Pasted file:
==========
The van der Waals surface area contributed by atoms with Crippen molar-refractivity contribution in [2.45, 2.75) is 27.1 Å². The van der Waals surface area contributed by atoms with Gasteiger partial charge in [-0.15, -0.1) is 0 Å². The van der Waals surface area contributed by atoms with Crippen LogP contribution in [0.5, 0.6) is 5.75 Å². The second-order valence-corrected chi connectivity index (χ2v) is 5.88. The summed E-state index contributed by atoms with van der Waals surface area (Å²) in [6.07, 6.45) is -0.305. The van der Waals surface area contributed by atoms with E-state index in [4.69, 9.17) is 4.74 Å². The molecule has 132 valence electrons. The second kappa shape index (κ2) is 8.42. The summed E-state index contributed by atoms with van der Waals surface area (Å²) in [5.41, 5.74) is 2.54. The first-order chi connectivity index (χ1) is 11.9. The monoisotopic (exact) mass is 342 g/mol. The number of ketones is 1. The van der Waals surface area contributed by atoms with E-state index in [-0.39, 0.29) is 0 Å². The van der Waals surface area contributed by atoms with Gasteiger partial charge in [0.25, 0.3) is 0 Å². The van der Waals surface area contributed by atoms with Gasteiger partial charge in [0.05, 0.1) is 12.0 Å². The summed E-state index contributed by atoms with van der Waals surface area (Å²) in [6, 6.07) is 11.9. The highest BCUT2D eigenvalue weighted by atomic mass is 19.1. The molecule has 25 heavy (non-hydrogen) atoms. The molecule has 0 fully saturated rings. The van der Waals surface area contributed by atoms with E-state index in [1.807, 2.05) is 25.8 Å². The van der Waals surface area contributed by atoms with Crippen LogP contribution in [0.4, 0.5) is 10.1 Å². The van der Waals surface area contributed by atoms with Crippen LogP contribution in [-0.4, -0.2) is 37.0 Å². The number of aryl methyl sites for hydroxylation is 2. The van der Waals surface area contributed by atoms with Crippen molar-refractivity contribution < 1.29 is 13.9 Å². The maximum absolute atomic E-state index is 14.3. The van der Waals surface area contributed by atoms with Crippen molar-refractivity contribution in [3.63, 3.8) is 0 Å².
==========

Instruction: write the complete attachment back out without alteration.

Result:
The van der Waals surface area contributed by atoms with Crippen molar-refractivity contribution in [2.45, 2.75) is 27.1 Å². The van der Waals surface area contributed by atoms with Gasteiger partial charge in [-0.15, -0.1) is 0 Å². The van der Waals surface area contributed by atoms with Crippen LogP contribution in [0.5, 0.6) is 5.75 Å². The second-order valence-corrected chi connectivity index (χ2v) is 5.88. The summed E-state index contributed by atoms with van der Waals surface area (Å²) in [6.07, 6.45) is -0.305. The van der Waals surface area contributed by atoms with E-state index in [4.69, 9.17) is 4.74 Å². The molecule has 132 valence electrons. The second kappa shape index (κ2) is 8.42. The summed E-state index contributed by atoms with van der Waals surface area (Å²) in [5.41, 5.74) is 2.54. The first-order chi connectivity index (χ1) is 11.9. The monoisotopic (exact) mass is 342 g/mol. The number of ketones is 1. The van der Waals surface area contributed by atoms with E-state index in [-0.39, 0.29) is 0 Å². The van der Waals surface area contributed by atoms with Gasteiger partial charge in [0.25, 0.3) is 0 Å². The van der Waals surface area contributed by atoms with Gasteiger partial charge in [0.05, 0.1) is 12.0 Å². The summed E-state index contributed by atoms with van der Waals surface area (Å²) in [6, 6.07) is 11.9. The highest BCUT2D eigenvalue weighted by atomic mass is 19.1. The molecule has 25 heavy (non-hydrogen) atoms. The molecule has 0 fully saturated rings. The van der Waals surface area contributed by atoms with E-state index in [1.807, 2.05) is 25.8 Å². The van der Waals surface area contributed by atoms with Crippen LogP contribution in [0.4, 0.5) is 10.1 Å². The van der Waals surface area contributed by atoms with Crippen LogP contribution in [-0.4, -0.2) is 37.0 Å². The number of aryl methyl sites for hydroxylation is 2. The van der Waals surface area contributed by atoms with Crippen molar-refractivity contribution < 1.29 is 13.9 Å². The maximum absolute atomic E-state index is 14.3. The van der Waals surface area contributed by atoms with Crippen molar-refractivity contribution in [3.63, 3.8) is 0 Å².